Remy Martin Louis 13 Cognac
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Cognac is a kind of brandy named after the town of Cognac in the French province of Charente-Maritime. Wine from the neighboring wine-growing area, Charente and Maritime, is used to make this liqueur.
Cognac production is governed by the French appellation d'origine contrôlée (AOC) designation, with certain production techniques and naming criteria that must be followed in order to maintain AOC status. Ugni blanc, often known as Saint-Émilion in the region, is the most commonly planted of the grapes on the list. Two distillations in copper pot stills are required, as is an aging period of at least two years in French oak barrels from the Limousin or Tronçais regions of France. While cognac develops in the same manner as whiskies and wines do in barrels, the majority of cognacs spend much more time "on the wood" than the statutory minimum amount of time.
Cognac has often humorously been described as "nearly undrinkable" because of the dryness, acidity, and thinness of the white wine used in the production of cognac. Despite this, the wine is ideal for distillation and maturing. A limited number of grape varietals are permitted to be used in its production. For a wine to be deemed a genuine cru, it must contain at least 90 percent Ugni blanc as its primary grape. It is necessary to ferment for 2–3 weeks after the grapes have been crushed, during which time the region's natural, wild yeasts transform the sugar into alcohol; neither sugar nor sulfur may be added. The resultant wine has about 7 to 8 percent alcohol at this stage.
Once the distilling process is complete, it is aged in Limousin oak barrels for a minimum of two years before it may be sold to the general population. It is usually placed in barrels at an alcohol by volume level of about 70%. As the cognac interacts with the wood barrel and the surrounding air, it evaporates at a rate of about 3 percent per year, losing both alcohol and water over a period of time. This occurrence is referred to as "la portion des anges," which translates as "the angels' share" in the local language. When a cognac is aged for more than 10 years in an oak barrel, the alcohol level falls to 40 percent by volume. Once moved to huge glass bottles called bonbonnes, the cognac is kept for future blending purposes. Because oak barrels lose their ability to provide flavor after four or five decades, so aging them for extended periods of time may not be helpful.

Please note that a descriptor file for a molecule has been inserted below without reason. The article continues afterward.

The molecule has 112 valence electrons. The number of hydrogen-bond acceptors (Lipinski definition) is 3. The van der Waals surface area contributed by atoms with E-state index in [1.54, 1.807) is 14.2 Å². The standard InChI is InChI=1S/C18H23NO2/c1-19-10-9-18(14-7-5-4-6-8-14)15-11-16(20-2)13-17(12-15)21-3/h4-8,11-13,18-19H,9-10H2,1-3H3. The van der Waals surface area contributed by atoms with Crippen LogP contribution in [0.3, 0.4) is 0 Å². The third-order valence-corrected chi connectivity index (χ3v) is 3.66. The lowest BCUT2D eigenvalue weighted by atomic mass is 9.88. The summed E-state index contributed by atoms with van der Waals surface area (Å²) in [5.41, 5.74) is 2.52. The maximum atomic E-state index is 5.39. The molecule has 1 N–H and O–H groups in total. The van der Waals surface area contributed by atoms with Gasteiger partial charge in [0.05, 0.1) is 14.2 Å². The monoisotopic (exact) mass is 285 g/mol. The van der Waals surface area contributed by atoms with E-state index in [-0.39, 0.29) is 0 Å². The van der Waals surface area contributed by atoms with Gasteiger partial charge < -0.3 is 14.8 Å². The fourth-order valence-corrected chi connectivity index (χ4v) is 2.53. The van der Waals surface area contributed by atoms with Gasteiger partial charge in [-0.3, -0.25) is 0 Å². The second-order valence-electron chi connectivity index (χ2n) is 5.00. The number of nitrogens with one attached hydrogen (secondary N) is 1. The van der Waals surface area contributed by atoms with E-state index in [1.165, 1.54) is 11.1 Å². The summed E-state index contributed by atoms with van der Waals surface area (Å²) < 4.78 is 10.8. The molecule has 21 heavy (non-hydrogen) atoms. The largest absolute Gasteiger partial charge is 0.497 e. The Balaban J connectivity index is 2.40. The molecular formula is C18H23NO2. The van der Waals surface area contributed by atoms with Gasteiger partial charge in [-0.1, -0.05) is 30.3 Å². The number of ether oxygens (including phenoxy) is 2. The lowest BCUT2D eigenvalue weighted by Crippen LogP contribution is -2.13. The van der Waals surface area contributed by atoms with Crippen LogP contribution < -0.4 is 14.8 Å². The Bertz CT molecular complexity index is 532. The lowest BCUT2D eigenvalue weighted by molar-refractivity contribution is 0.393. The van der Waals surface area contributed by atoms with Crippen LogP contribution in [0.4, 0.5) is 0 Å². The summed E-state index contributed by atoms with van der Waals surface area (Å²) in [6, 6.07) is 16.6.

About the Producer: Remy Martin
Rémy Martin is a leading brandy brand founded in 1724 by the eponymous winemaker. The company specializes in the production of Fine Champagne, made from grapes grown only in the limestone soils of two of the best cognac regions, Grande Champagne and Petite Champagne, known for their aging potential. The company also contributes to the aging process; its minimum lifespan is 10 years for the Grand Cru VS Supérieur, compared to the industry standard of six years. VS, VSOP and XO represent the main line, although there are several more permanent products in the separate duty-free portfolio, and several special and limited editions are also available. In 1980, Remy Martin was the first to become the first foreign winemaker. take risks in China at the start of the economic reform period and form only the second international joint venture of any kind in the communist era. The brand became known as rentóumӑ - "horse with a man's head" - because of the distinctive centaur logo that appears on the bottles. Between 1990 and 1991, the company merged with Cointreau to create Rémy Cointreau, a group that now includes other famous perfumes. brands such as Mount Gay rum and Bruichladdich whiskey.
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